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Developing great strategies doesn’t necessarily lead to great corporate results. Strategies are implemented by motivated people, and to get that, right leaders must learn how to capture the hearts and minds of those they lead. Views on executive education from the survey conducted by Borderless highlight areas of strength and improvement for business schools.
Here are three main takeaways from the survey:
There is a decline in opportunities for executives to develop general management skills to equip them for the most senior general management roles. This is due to two phenomena: 1) The centralization of functional leadership has meant that local managers no longer benefit from broad multi-functional responsibilities or true bottom-line accountability in early careers. 2) The reduction of high-cost expat roles has meant that executives receive less exposure to multicultural experiences needed to lead complex international businesses. There is an opportunity for business schools to create programs that support the development of these skills.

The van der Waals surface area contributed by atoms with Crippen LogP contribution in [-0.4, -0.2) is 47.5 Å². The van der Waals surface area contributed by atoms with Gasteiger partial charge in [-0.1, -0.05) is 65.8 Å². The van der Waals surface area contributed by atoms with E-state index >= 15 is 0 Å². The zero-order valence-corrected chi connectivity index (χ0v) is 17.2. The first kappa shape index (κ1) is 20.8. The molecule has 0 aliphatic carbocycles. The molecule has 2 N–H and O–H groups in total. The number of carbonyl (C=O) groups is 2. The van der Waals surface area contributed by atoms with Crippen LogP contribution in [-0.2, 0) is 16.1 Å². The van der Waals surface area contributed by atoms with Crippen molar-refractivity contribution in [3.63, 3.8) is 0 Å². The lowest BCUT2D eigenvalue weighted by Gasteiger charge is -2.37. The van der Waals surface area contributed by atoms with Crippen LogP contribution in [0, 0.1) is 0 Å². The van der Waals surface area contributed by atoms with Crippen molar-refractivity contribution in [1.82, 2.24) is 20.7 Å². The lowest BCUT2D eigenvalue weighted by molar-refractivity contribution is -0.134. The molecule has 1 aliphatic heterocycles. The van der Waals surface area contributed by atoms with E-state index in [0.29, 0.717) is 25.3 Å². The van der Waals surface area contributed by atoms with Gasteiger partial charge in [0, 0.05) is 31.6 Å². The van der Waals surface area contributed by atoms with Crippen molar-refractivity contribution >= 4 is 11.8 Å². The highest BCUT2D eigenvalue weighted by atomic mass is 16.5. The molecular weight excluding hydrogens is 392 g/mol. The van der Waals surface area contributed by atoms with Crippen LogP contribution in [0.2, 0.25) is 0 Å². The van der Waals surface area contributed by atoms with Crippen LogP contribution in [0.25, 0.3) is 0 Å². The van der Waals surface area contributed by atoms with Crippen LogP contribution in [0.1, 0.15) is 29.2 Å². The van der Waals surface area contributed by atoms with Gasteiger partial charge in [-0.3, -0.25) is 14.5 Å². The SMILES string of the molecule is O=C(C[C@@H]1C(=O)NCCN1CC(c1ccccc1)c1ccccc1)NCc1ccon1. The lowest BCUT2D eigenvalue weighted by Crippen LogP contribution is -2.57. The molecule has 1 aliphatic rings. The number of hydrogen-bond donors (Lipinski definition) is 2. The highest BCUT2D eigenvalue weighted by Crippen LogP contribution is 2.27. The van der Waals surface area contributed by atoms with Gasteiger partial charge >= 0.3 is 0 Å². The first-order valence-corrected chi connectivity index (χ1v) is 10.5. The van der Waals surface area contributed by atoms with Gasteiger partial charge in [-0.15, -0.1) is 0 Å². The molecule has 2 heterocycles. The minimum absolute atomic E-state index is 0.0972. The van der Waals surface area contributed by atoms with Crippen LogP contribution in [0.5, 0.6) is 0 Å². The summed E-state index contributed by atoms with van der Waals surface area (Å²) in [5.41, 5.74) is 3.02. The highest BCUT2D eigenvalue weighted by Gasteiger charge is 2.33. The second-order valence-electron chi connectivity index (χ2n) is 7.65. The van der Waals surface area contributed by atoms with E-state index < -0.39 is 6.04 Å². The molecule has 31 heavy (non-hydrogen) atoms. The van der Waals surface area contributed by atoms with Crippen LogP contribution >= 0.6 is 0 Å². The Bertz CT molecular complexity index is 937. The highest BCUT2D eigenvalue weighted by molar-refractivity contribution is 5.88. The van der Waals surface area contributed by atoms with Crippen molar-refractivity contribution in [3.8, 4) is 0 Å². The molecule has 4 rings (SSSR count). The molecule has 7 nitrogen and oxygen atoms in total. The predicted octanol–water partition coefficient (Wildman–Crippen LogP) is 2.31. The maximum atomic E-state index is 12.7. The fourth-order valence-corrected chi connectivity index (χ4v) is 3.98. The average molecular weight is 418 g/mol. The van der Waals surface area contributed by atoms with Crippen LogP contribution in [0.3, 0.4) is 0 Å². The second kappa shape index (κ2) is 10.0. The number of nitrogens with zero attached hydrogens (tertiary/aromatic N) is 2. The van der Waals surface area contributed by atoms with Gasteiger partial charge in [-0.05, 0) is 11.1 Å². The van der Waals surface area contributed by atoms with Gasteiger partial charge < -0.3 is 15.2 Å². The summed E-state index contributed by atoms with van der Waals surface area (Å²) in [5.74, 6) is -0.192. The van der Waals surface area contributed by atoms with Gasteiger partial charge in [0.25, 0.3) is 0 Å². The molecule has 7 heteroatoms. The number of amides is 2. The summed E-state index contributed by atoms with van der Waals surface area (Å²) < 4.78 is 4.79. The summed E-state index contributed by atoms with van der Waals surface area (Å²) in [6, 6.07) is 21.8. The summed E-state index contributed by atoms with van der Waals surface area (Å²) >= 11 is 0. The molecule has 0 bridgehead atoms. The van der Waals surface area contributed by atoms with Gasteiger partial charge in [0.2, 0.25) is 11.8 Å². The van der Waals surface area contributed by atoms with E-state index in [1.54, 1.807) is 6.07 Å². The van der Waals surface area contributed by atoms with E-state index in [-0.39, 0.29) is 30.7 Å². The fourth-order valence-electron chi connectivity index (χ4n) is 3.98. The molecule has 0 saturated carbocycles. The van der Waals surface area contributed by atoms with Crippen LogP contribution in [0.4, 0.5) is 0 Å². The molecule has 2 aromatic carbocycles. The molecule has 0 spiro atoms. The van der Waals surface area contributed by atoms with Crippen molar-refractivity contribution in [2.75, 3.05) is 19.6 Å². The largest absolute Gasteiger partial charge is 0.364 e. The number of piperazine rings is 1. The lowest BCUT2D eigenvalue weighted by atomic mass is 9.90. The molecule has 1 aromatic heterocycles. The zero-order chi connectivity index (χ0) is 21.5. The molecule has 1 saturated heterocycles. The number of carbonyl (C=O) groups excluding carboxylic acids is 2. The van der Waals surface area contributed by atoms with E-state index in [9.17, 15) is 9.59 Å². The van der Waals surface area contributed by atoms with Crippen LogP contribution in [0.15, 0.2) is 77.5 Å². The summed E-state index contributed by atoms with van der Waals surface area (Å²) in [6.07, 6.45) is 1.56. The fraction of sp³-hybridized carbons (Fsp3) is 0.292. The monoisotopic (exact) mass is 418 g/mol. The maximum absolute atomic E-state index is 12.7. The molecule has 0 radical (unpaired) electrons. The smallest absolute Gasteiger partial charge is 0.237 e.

Business schools need to view their students as customers. These are the people who will go into industry and become future sponsors of students. Furthermore, schools should not just view corporations as financial sponsors, but should extend collaboration to include providing opportunities for professors to work within companies to understand how the business school curriculum could evolve to address real-world challenges.
Above all, companies are demanding that business schools focus on not just hard skills but soft skills too, in equal proportion. Behavioral development needs to be integrated and practiced as part of the program and not relegated to a one-semester course on ‘interpersonal skills’.